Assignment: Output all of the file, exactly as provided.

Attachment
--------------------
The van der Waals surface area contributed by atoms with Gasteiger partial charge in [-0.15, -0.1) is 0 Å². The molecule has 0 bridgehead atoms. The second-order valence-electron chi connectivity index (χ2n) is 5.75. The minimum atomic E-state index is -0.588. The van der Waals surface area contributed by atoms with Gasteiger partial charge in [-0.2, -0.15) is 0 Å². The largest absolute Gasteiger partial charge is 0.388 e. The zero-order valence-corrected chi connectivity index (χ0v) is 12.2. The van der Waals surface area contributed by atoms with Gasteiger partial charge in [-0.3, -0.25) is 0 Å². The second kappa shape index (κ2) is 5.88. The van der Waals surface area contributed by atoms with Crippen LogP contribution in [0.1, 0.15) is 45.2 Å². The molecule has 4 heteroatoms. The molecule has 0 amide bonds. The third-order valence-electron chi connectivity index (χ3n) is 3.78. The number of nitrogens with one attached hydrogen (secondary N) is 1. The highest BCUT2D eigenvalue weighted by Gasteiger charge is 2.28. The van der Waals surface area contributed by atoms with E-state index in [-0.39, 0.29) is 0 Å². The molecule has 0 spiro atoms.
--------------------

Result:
The van der Waals surface area contributed by atoms with Gasteiger partial charge in [-0.15, -0.1) is 0 Å². The molecule has 0 bridgehead atoms. The second-order valence-electron chi connectivity index (χ2n) is 5.75. The minimum atomic E-state index is -0.588. The van der Waals surface area contributed by atoms with Gasteiger partial charge in [-0.2, -0.15) is 0 Å². The largest absolute Gasteiger partial charge is 0.388 e. The zero-order valence-corrected chi connectivity index (χ0v) is 12.2. The van der Waals surface area contributed by atoms with Gasteiger partial charge in [-0.3, -0.25) is 0 Å². The second kappa shape index (κ2) is 5.88. The van der Waals surface area contributed by atoms with Crippen LogP contribution in [0.1, 0.15) is 45.2 Å². The molecule has 4 heteroatoms. The molecule has 0 amide bonds. The third-order valence-electron chi connectivity index (χ3n) is 3.78. The number of nitrogens with one attached hydrogen (secondary N) is 1. The highest BCUT2D eigenvalue weighted by Gasteiger charge is 2.28. The van der Waals surface area contributed by atoms with E-state index in [-0.39, 0.29) is 0 Å². The molecule has 0 spiro atoms.